Mauricio Pochettino: Tottenham need time to rebuild squad harmony

Tottenham players look dejected after defeat by League Two side Colchester United
It is 11 years since Tottenham last won a major trophy - the League Cup in 2008

Tottenham manager Mauricio Pochettino said he needs time to overcome the "different agendas in the squad" after his side's difficult start to the season continued with a Carabao Cup exit at League Two Colchester United.

Spurs lost 4-3 on penalties after a goalless draw in the third-round tie.

Pochettino has spoken of his squad being "unsettled" this season.

"We need time again to build that togetherness that you need when you are competing at this level," he said.

Tottenham reached the Champions League final in June but the success of that run came amid a sequence of four wins in 17 games in all competitions.

They are 10 points adrift of Premier League leaders Liverpool after six matches this season and have won none of their five away fixtures, conceding twice in four of those games.

Uncertainty around the futures of influential players, including forward Christian Eriksen and defenders Jan Vertonghen, Danny Rose and Toby Alderweireld left Pochettino eager for the 2 September European transfer window deadline to pass so he had certainty about his squad.

But with none of those players leaving - plus Eric Dier falling out of favour - Pochettino said a group that has been largely stable during his five years at Spurs now needs a period of certainty.

"When you have an unsettled squad always it's difficult and you lose time, then you need time to recover the time you lose," added the Argentine.

"That's where we are. Maybe our performances are good but you need this extra, which is mental, connection. It's energy to be all together, not to have different agendas in the squad.

"We are in a period where it's a bit tough for us, but we keep working to find a solution.

"When this type of thing happens it's about staying clear and fresh and calm. We're trying to find solutions and we only need time."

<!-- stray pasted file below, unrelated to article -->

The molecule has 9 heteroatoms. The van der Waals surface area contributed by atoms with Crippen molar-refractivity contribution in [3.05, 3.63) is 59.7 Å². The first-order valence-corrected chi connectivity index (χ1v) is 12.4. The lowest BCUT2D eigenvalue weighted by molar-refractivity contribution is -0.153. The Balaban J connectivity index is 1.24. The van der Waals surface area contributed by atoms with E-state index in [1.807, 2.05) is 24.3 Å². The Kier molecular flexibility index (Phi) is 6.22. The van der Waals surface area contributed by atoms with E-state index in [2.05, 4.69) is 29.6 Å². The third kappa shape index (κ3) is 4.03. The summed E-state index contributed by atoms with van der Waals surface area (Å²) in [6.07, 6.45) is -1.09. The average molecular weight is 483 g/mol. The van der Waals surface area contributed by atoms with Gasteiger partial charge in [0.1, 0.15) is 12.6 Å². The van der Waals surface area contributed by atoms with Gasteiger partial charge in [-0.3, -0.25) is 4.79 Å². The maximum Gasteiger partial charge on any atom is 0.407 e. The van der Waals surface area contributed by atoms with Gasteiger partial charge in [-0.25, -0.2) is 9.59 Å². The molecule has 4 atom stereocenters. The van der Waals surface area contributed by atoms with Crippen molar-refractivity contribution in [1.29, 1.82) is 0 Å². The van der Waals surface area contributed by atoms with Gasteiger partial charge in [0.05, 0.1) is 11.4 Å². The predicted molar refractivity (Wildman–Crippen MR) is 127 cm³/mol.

Tottenham's defeat at Colchester - who are 10th in League Two, 70 places below them - means Pochettino has lost one route to a first trophy of his managerial career.

He made 10 changes, giving debuts to 17-year-old forward Troy Parrott and 20-year-old centre-back Japhet Tanganga.

But there was also plenty of experience, with Dier making his first appearance of the season, Dele Alli returning from injury and Victor Wanyama, Lucas Moura and Davinson Sanchez in the starting XI.

By full-time, Spurs had Eriksen, Son Heung-min, Erik Lamela, Moura and Alli on the pitch as they chased a place in the last 16.

But they managed only four shots on target in the game and Colchester looked just as likely to snatch victory as the match headed towards penalties.

Eriksen and Moura missed from the spot as Colchester won the shootout 4-3.

"We did nearly everything good until the last third," said Pochettino. "Sometimes you score, sometimes you don't.

"We feel disappointed because we dominated the 90 minutes, but we were not aggressive in the last third in the way you expect.

"It's about doing your job, and this lack of aggression in the last third made the reality."

Analysis

BBC Sport chief football writer Phil McNulty

Pochettino regards the Carabao Cup as a clear last on his list of Tottenham's priorities - but the loss to Colchester drives at the heart of a deeper malaise.

Pochettino and Spurs have simply not been themselves since the Champions League final defeat by Liverpool, and the manager's cryptic reference to "different agendas in the squad" only adds to the sense of unease on and off the pitch.

It has been a bad week, with a two-goal lead conceded in the Champions League at Olympiakos, the loss at Leicester City and now this defeat on penalties by Colchester. They also lost a 2-0 lead in the north London derby at Arsenal on 1 September, ending up hanging on for a draw.